Candyfloss and pirates
A fun approach to adding colour and storage into a child’s playroom.
Albert Einstein was spot on when he said “Play is the highest form of research” and the brief with this room was make it a playroom that can adapt to many situations.
The biggest challenge was to create a space and design that would remain cohesive when lots of toys and colours were introduced. So, instead of fighting against the inevitable and work to a defined colour palette, I decided to embrace this mismatched muddle wholeheartedly.
The room was intended for a little boy and girl so it was also important that it had a fun feel for them both, hence the root of my concept, candyfloss and pirates.
The candyfloss elements included softer pastel hues and the pirate aspect gave a high five to deep primary colours, which are prevalent in lots of children’s toys.
The room was long and narrow in shape so I introduced some super deep wall-to-wall built in storage in a jewelled green colour and this helped even out the room but more importantly offered the whole family very useful and accessible space for all those surplus toys and books.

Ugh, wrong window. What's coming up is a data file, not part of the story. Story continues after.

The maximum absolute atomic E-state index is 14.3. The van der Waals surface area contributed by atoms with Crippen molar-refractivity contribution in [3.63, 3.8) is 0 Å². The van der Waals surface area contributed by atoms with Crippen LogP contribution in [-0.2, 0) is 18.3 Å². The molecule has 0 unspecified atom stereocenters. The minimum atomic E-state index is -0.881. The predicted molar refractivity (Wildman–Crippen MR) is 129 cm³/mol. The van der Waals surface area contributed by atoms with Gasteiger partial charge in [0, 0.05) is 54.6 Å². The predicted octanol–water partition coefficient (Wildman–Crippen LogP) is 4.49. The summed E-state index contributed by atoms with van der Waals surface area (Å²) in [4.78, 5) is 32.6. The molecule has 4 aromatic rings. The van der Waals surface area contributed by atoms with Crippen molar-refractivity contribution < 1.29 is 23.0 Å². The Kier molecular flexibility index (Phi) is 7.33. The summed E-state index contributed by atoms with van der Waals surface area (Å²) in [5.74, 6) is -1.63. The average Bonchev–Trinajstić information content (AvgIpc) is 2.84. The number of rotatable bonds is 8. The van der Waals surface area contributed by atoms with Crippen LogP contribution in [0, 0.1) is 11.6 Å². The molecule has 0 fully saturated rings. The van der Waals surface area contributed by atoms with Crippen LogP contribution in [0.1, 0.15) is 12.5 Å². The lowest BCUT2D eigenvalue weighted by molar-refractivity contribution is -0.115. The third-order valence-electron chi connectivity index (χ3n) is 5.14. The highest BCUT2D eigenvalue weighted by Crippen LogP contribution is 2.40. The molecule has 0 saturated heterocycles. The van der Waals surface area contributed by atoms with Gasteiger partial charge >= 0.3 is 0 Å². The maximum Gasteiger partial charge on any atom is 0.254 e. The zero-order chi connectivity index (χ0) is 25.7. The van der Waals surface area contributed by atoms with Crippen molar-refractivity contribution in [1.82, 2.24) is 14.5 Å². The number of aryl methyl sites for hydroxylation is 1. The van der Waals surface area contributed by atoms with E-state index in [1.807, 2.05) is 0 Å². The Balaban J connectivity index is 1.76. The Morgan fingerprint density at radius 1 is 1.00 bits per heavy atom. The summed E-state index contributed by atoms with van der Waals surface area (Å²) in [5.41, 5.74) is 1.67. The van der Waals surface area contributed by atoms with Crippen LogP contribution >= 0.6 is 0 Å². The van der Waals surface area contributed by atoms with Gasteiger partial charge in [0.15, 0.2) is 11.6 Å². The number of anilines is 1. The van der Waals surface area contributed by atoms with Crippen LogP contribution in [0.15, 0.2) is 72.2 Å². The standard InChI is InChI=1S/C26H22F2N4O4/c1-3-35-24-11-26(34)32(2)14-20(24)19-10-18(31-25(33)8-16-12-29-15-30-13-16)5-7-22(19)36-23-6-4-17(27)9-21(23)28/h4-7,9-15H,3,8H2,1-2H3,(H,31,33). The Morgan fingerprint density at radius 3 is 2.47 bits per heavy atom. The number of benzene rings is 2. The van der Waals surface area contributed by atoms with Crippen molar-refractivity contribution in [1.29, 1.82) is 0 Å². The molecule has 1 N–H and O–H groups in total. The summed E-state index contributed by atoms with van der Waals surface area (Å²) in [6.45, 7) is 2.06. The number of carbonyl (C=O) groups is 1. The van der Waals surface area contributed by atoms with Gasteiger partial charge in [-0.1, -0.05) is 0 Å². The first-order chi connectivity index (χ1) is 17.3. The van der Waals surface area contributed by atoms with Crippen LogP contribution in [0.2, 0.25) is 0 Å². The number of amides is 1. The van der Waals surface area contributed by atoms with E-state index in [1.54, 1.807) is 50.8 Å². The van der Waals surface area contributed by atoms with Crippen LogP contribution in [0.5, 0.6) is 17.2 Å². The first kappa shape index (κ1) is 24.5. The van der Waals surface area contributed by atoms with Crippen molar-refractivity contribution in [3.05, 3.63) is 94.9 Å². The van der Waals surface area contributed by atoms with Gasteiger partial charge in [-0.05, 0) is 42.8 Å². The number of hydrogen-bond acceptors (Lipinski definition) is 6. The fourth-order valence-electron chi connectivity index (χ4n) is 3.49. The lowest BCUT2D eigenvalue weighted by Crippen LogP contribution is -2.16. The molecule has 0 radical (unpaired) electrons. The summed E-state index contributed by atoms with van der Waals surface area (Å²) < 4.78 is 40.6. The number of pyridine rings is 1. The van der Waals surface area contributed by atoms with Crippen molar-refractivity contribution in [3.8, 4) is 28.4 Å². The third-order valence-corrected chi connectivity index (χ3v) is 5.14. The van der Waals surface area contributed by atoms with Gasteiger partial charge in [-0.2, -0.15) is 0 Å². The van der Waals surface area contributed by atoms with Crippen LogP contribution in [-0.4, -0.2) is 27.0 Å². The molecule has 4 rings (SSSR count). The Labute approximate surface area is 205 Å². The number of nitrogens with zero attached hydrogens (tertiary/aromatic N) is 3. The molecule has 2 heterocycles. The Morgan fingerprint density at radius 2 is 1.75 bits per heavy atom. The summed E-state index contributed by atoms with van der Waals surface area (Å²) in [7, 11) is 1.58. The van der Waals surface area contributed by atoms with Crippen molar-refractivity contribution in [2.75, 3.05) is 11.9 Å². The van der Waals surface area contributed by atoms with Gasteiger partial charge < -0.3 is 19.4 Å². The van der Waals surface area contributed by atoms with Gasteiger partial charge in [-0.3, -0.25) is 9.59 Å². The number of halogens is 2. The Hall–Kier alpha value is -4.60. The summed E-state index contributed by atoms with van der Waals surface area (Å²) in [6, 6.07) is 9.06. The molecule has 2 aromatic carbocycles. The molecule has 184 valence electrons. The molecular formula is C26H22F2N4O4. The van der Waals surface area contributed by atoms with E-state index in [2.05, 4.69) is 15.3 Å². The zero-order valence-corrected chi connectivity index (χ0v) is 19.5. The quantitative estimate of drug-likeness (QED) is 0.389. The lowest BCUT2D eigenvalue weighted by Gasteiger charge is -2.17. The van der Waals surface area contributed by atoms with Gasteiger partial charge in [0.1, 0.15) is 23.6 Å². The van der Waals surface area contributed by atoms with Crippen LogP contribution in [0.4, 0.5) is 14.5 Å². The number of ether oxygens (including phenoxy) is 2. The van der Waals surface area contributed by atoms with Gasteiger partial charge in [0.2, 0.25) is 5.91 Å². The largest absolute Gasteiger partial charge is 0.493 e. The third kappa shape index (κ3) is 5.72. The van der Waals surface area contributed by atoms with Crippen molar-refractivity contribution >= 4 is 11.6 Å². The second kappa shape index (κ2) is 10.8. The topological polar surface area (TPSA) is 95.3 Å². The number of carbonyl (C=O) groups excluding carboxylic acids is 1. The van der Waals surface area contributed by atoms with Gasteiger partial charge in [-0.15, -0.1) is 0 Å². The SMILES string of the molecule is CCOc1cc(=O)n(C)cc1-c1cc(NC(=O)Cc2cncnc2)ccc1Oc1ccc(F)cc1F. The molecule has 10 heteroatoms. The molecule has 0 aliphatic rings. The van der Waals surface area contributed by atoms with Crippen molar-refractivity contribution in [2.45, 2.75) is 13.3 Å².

I continued to zone the room into a reading area with a comfy snuggler chair and reading lamp, a creative station which centred around a blackboard table and craft baskets and finally an imagination middle that held the children’s kitchen and market stall. It was important for me that each space was defined so I worked with patterns, colour and wall hangings to identify each section of the room.
The toys and furniture added enough personality to this room, so I decided to paint the walls a clean crisp white, a perfect canvas for all the memories this room would create and build.